... the bells! Wednesday evening is bell ringers' practice evening at St. Mary's, Warwick. My allotment plot is about a quarter of a mile from the church, and I had a pleasant hour hoeing and watering there this evening, with the waves of sound echoing across the rooftops, the allotments and trees. The sky was doing its best to add to the general sense of rightness, with pale, water colour washed pinks and blues, and the sun was bright but subdued. There was a fair amount of traffic on the railway, with both the 'up' line (to Birmingham), and the 'down' line (to London) busy, not just with late passenger traffic, but also goods, and a train that was made up of London Underground carriages, odd goods wagons, and three diesel units. They were on the 'down' line, and I suspect they were coming from some repair yard. Perhaps Crewe? Where England used to make so many engines, carriages, wagons. But that was before the country that invented the railway stopped making the kit to run on it.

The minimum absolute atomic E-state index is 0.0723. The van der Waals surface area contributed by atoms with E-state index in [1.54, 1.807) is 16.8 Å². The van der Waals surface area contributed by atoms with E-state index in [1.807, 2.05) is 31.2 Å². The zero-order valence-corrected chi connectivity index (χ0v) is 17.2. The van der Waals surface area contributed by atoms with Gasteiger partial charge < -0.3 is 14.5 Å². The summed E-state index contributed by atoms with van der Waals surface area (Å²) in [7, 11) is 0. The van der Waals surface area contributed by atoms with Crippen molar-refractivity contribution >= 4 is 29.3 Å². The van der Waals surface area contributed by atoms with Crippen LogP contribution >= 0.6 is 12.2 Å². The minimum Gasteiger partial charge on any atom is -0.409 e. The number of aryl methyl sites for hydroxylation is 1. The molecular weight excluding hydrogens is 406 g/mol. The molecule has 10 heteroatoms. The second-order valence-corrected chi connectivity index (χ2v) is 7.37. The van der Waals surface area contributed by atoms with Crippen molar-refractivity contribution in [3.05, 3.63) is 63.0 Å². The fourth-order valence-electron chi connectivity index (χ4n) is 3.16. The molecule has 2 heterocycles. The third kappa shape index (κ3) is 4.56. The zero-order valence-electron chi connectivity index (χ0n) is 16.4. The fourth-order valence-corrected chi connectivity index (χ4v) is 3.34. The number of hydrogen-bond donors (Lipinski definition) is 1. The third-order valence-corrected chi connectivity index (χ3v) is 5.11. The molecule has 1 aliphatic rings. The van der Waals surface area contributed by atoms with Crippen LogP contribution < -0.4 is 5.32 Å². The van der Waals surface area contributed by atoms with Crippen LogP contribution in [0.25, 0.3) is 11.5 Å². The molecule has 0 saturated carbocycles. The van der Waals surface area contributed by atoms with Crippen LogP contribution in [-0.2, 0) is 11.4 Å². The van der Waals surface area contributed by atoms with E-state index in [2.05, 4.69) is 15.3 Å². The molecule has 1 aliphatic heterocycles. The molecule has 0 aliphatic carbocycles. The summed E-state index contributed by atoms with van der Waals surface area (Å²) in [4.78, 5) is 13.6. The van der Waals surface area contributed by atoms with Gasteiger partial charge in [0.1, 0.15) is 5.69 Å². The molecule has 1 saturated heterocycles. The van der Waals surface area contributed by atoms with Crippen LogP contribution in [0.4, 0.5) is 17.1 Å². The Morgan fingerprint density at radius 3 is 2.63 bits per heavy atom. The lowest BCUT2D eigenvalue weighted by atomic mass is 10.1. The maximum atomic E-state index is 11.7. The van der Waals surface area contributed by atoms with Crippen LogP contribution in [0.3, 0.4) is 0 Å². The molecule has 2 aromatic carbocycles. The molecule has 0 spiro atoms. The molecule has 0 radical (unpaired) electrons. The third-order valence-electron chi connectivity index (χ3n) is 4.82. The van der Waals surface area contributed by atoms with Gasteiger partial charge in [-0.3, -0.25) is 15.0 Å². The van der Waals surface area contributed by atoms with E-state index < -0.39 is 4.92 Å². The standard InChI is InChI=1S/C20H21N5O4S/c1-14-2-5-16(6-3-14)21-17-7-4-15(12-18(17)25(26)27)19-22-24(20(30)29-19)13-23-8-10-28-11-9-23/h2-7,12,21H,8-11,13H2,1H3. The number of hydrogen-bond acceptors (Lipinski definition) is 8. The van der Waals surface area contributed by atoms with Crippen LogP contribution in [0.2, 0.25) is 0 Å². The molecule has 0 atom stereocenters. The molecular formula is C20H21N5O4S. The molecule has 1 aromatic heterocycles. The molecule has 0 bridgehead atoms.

Every time I think of the 'up' and 'down' lines that run past my allotment plot, I think of the rather readable novel, Bhowani Junction, by John Masters. It's a decent middlebrow novel about love, Partition, Indian independence, and personal identity. It was later made into a film starring that rather scarily intense, out of control actress Ava Gardner (who would show any of today's Hollywood favourites a clean pair of heels), and, I think, Stewart Grainger. The novel is fascinating because it deals with some of the horrors of Partition (mmm, thinking Islamic intransigence again, that Jinnah chap, you know), but also because the key characters are Anglo-Indians. I suppose there must still be, of sorts, an Anglo-Indian community left in India (and I wonder if English-Indian marriages here in England now are a sort of Anglo-Indian community??), but for many years, the Anglo-Indians (i.e., mixed marriage families) were key to the operation of the Indian rail network, and, to some extent, the civil service. Needless to say, they didn't fare so well after 1947, and perhaps they fall into the sort of category that the descendants of white indentured serfs do in the Caribbean. I don't know. I have, somewhere in this Hobbit bunker, a fascinating book entitled Lost White Tribes, about the forgotten historical losers of European imperialism. Must look it out and read it again. Anyway, if you fancy a decent read about Indian railways, Partition, love (both in its human form and in the case of a man's love for a decent British motorbike), and the Anglo-Indians, then try Bhowani Junction. Masters was himself an Anglo-Indian - though he didn't care to admit it - so it has another interesting edge.